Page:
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I recently switched OS and am using a newer Python (2.7). On my old system, I used to be able to print instantaneously. For instance, suppose I had a computationally intense for loop:

for i in range(10):
  huge calculation
  print i

then as the code completed each iteration, it would print i

However, on my current system, python seems to cache the stdout so that the terminal is blank for several minutes, after which it prints:

1
2
3

in short succession. Then, after a few more minutes, it prints:

4
5
6

and so on. How can I make python print as soon as it reaches the print statement?

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Yeah... that's not Python. –  Ignacio Vazquez-Abrams Sep 18 '11 at 19:29

3 Answers 3

up vote 4 down vote accepted

Try to call flush of stdout after the print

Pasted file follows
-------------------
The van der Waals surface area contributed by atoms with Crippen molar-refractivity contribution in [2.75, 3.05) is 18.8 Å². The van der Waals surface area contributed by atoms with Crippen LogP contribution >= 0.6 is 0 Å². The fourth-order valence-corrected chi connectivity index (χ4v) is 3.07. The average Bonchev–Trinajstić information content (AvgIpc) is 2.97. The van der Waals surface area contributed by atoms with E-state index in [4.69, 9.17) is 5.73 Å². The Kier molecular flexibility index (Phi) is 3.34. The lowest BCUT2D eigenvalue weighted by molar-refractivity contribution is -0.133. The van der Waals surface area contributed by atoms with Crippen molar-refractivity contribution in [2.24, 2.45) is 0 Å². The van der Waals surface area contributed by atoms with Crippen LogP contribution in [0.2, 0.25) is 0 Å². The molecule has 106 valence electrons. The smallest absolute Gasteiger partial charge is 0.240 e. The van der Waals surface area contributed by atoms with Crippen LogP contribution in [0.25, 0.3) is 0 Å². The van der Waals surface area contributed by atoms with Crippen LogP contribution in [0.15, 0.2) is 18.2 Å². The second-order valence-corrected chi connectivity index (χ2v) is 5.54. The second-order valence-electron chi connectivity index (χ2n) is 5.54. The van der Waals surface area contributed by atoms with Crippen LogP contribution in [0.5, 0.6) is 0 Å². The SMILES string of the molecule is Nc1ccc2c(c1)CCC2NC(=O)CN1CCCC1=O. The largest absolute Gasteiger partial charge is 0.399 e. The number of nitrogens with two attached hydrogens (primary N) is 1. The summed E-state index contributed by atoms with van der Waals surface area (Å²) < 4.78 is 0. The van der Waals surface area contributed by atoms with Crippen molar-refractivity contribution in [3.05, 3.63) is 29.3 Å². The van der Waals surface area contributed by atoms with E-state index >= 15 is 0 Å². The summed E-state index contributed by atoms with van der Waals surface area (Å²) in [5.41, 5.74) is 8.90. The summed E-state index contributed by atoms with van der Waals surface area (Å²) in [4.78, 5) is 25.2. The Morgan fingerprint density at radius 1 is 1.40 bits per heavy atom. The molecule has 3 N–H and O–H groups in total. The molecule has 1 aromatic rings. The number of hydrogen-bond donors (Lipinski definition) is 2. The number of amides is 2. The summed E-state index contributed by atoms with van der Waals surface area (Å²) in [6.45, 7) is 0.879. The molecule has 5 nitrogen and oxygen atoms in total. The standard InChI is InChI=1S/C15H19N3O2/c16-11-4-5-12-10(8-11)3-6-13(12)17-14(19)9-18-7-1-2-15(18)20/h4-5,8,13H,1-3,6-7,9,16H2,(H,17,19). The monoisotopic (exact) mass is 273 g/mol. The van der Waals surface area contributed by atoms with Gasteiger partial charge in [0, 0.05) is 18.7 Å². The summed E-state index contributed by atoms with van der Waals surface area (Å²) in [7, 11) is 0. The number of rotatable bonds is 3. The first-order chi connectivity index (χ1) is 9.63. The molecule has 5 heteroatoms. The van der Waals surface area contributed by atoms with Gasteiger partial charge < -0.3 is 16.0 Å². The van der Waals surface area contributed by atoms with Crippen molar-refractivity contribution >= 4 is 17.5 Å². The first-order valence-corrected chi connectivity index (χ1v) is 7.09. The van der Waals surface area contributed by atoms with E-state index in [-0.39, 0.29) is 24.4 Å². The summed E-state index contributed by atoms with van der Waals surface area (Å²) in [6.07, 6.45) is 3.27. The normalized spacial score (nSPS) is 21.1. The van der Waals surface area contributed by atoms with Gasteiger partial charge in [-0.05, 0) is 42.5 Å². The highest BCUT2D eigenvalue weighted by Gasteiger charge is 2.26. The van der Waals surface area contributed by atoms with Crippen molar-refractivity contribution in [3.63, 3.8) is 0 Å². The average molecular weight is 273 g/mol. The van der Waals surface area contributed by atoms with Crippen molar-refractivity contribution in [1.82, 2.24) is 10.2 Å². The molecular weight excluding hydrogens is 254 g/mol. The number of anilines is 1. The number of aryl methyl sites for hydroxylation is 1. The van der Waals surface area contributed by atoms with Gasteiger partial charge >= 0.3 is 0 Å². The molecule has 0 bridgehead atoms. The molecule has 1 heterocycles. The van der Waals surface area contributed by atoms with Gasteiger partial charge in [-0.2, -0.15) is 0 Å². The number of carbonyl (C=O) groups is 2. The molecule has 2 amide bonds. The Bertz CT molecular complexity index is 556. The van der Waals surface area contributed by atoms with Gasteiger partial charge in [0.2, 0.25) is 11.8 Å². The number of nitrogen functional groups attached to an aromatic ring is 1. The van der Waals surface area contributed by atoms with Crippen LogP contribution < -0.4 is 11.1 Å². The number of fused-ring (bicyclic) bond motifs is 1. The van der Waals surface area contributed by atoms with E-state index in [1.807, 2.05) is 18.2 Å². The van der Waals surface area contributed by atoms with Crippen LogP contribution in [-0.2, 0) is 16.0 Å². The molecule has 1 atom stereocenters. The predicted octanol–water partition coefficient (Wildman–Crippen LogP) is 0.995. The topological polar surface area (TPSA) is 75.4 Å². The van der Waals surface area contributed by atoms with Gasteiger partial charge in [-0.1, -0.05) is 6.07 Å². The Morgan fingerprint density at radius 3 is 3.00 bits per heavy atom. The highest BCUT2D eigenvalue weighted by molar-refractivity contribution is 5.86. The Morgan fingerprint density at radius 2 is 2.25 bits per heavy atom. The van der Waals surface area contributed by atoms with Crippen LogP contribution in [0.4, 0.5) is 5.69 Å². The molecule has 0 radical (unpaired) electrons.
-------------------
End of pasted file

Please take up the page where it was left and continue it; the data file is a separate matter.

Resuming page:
import sys

...
sys.stdout.flush()

Or use a command line option -u which:

Force stdin, stdout and stderr to be totally unbuffered.

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Thanks! This works, but do you know how I can set this automatically? –  Rishi Sep 18 '11 at 19:34
2  
@Rishi: The closest you could get to having it automatic (without having to resort to compiling your own version of python) would be to set the PYTHONUNBUFFERED environment variable. –  Jeff Mercado Sep 18 '11 at 19:41
    
Jeff's comment was very useful to me. Thank you –  Rishi Sep 19 '11 at 0:44

Import the new print-as-function as in Python 3.x:

from __future__ import print_function

(put the statement at the top of your script/module)

This allows you to replace the new print function with your own:

def print(s, end='\n', file=sys.stdout):
    file.write(s + end)
    file.flush()

The advantage is that this way your script will work just the same when you upgrade one day to Python 3.x.

Ps1: I did not try it out, but the print-as-function might just flush by default.

PS2: you might also be interested in my progressbar example.

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Sorry @Rishi, I confirmed a re-write of my answer probably just after you saw the previous version.. –  Remi Sep 18 '11 at 20:20

Since Python 3.3, you can simply pass flush=True to the print function.

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